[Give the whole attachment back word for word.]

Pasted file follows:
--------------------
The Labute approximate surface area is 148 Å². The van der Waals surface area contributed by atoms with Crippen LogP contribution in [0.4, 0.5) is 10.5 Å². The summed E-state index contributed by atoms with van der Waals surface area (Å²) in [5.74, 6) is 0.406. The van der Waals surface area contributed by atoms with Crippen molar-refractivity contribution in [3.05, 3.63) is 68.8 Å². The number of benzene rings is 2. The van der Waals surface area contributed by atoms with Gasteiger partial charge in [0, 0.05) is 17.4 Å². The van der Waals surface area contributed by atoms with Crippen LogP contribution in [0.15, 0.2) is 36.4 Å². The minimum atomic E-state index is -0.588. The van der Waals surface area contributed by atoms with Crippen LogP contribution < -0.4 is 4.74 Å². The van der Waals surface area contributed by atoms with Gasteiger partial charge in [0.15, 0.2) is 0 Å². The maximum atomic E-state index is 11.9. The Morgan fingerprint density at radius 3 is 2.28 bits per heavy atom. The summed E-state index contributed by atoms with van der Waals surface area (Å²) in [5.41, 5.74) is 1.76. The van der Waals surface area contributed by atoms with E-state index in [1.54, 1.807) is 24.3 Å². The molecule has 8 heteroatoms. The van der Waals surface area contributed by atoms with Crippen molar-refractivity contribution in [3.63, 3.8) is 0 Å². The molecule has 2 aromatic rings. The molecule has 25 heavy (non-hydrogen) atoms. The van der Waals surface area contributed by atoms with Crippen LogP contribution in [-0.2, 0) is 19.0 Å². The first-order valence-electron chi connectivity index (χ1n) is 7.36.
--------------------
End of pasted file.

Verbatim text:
The Labute approximate surface area is 148 Å². The van der Waals surface area contributed by atoms with Crippen LogP contribution in [0.4, 0.5) is 10.5 Å². The summed E-state index contributed by atoms with van der Waals surface area (Å²) in [5.74, 6) is 0.406. The van der Waals surface area contributed by atoms with Crippen molar-refractivity contribution in [3.05, 3.63) is 68.8 Å². The number of benzene rings is 2. The van der Waals surface area contributed by atoms with Gasteiger partial charge in [0, 0.05) is 17.4 Å². The van der Waals surface area contributed by atoms with Crippen LogP contribution in [0.15, 0.2) is 36.4 Å². The minimum atomic E-state index is -0.588. The van der Waals surface area contributed by atoms with Crippen LogP contribution < -0.4 is 4.74 Å². The van der Waals surface area contributed by atoms with Gasteiger partial charge in [0.15, 0.2) is 0 Å². The maximum atomic E-state index is 11.9. The Morgan fingerprint density at radius 3 is 2.28 bits per heavy atom. The summed E-state index contributed by atoms with van der Waals surface area (Å²) in [5.41, 5.74) is 1.76. The van der Waals surface area contributed by atoms with E-state index in [1.54, 1.807) is 24.3 Å². The molecule has 8 heteroatoms. The van der Waals surface area contributed by atoms with Crippen molar-refractivity contribution in [3.63, 3.8) is 0 Å². The molecule has 2 aromatic rings. The molecule has 25 heavy (non-hydrogen) atoms. The van der Waals surface area contributed by atoms with Crippen LogP contribution in [-0.2, 0) is 19.0 Å². The first-order valence-electron chi connectivity index (χ1n) is 7.36.